Corneille and the Théâtre du Marais

Pierre Corneille

Statue of Corneille outside the theatre in Rouen

On a bright but chilly December morning in Rouen, the Corneille Museum was a warm and welcome surprise … and my husband and I had it to ourselves.

The museum is situated in the house that was Corneille’s home for over fifty years.  A pleasant, welcoming building with two large, light rooms on each floor which, in additional to relevant theatrical memorabilia, also contain Corneille’s extensive library and his desk.

I should probably admit that I’m not actually a great fan of Corneille’s plays and much prefer those of Moliere.

But I wanted to use French theatre as a background to The King’s Falcon which is largely set in 1652  – and at that time, Moliere’s troupe was still touring the provinces.   Corneille, on the other hand – though his popularity had taken a bit of a hit in the late 1640s – was still the foremost French dramatist of his day.

He wrote some forty-two plays during his lifetime, many of which have been largely forgotten and only four are ever performed in any language other than French.

Horace (1640), Cinna (1641), Polyeucte (1642/3) … and the one for which Corneille is best known and which began his rise to theatrical stardom … Le Cid.

Le Cid was premiered at the Théâtre du Marais in 1637.  This had been founded only three years before by two actors (Lenoir and Montdory) who felt it was time to end the theatrical stranglehold of the King’s Players at the Hotel de Bourgogne … and it immediately gained the patronage of Cardinal Richelieu.  The theatre, which had begun life as a tennis-court, suffered a damaging fire in 1643 which resulted in some re-building – and the installation of the first proscenium stage.


Richelieu had been Corneille’s patron as well as that of the Marais Theatre until the opening performance of Le Cid.  The play was an instant success but it was also controversial in that it departed from the existing form and style.  Richelieu didn’t like it; Corneille refused to accept the Cardinal’s criticisms and thus a parting of the ways became inevitable.  Richelieu, being a fan of Montdory, continued to support the Marais until his own death in 1642 … but Corneille now took his new plays to the Hotel de Bourgogne.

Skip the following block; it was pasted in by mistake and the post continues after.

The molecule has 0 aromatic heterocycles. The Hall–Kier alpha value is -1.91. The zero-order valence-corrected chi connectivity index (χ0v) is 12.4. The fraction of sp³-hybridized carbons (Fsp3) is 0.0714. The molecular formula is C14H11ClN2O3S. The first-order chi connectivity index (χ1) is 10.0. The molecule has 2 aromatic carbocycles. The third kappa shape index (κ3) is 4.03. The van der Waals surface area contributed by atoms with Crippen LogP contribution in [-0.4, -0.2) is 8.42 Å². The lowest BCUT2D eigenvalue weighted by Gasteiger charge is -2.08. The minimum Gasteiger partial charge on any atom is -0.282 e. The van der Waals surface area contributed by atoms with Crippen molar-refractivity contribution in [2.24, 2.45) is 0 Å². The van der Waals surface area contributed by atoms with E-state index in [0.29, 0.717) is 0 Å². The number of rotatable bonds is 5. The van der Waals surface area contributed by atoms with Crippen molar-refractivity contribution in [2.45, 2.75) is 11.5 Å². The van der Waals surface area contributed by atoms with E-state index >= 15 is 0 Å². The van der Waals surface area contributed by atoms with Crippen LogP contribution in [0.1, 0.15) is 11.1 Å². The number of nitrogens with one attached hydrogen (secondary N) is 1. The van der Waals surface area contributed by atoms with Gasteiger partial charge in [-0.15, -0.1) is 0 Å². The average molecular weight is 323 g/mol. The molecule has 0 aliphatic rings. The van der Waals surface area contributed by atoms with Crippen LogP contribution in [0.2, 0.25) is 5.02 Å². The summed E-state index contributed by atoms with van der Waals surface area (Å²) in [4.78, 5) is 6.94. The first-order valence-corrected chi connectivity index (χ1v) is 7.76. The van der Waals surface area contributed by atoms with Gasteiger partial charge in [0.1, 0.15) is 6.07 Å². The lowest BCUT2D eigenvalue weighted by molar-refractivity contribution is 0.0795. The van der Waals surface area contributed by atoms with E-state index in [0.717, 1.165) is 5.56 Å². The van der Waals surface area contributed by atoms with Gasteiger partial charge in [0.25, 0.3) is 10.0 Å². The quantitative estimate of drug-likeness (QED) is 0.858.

And then, in 1652, something occasioned a change of heart.  Perhaps because his recent offerings had been less than successful or perhaps because of some disagreement at the Bourgogne, Corneille gave permission for a revival of Le Cid on the stage of the Marais Theatre where it had premiered some fifteen years before. Readers of The King’s Falcon will recall that Athenais de Galzain took the leading role of Chimene … her first opportunity to play Corneille and an occasion of equal delight and terror.

This portrait is fitted above the fireplace in Corneille’s study.  The sun strikes it from windows to the right.

Like myself, many of you will have seen the epic film, El Cid, starring Charlton Heston and Sophia Loren. It’s the tale of an 11th century Spanish warrior – which, naturally, was one of the things Richelieu had against it.

Perhaps, also like me, some of you will remember the final scenes when Rodrigue’s corpse is strapped into the saddle of his horse to put heart into the army for their next battle … and the epic closing line given in voice-over.

And so El Cid rode off the pages of history and into legend.

I can’t help wondering what Corneille would have made of that!




Author: Stella Riley


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